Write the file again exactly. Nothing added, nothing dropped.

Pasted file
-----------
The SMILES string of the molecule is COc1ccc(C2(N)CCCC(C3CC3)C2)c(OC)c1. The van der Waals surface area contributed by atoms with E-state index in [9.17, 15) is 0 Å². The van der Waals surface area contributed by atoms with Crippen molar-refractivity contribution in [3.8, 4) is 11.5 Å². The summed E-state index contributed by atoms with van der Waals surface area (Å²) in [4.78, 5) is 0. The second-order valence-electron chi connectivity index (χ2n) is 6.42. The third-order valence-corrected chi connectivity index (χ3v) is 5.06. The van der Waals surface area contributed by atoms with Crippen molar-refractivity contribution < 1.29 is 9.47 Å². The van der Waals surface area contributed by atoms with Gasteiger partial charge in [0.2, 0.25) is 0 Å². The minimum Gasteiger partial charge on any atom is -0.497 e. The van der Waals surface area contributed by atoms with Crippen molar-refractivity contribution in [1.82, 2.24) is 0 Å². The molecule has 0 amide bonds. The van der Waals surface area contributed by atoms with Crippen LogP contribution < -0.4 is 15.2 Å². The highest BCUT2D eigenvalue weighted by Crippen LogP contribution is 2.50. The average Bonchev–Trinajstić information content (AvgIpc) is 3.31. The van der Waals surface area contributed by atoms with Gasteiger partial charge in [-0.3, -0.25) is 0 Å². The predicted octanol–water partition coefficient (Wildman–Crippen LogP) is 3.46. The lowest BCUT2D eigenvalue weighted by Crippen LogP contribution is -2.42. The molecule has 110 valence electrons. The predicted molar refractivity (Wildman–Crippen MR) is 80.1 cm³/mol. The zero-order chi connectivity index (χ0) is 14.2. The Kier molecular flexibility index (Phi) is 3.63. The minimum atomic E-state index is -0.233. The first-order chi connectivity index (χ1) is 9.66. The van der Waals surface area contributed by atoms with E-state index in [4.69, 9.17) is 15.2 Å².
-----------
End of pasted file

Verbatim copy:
The SMILES string of the molecule is COc1ccc(C2(N)CCCC(C3CC3)C2)c(OC)c1. The van der Waals surface area contributed by atoms with E-state index in [9.17, 15) is 0 Å². The van der Waals surface area contributed by atoms with Crippen molar-refractivity contribution in [3.8, 4) is 11.5 Å². The summed E-state index contributed by atoms with van der Waals surface area (Å²) in [4.78, 5) is 0. The second-order valence-electron chi connectivity index (χ2n) is 6.42. The third-order valence-corrected chi connectivity index (χ3v) is 5.06. The van der Waals surface area contributed by atoms with Crippen molar-refractivity contribution < 1.29 is 9.47 Å². The van der Waals surface area contributed by atoms with Gasteiger partial charge in [0.2, 0.25) is 0 Å². The minimum Gasteiger partial charge on any atom is -0.497 e. The van der Waals surface area contributed by atoms with Crippen molar-refractivity contribution in [1.82, 2.24) is 0 Å². The molecule has 0 amide bonds. The van der Waals surface area contributed by atoms with Crippen LogP contribution < -0.4 is 15.2 Å². The highest BCUT2D eigenvalue weighted by Crippen LogP contribution is 2.50. The average Bonchev–Trinajstić information content (AvgIpc) is 3.31. The van der Waals surface area contributed by atoms with Gasteiger partial charge in [-0.3, -0.25) is 0 Å². The predicted octanol–water partition coefficient (Wildman–Crippen LogP) is 3.46. The lowest BCUT2D eigenvalue weighted by Crippen LogP contribution is -2.42. The molecule has 110 valence electrons. The predicted molar refractivity (Wildman–Crippen MR) is 80.1 cm³/mol. The zero-order chi connectivity index (χ0) is 14.2. The Kier molecular flexibility index (Phi) is 3.63. The minimum atomic E-state index is -0.233. The first-order chi connectivity index (χ1) is 9.66. The van der Waals surface area contributed by atoms with E-state index in [4.69, 9.17) is 15.2 Å².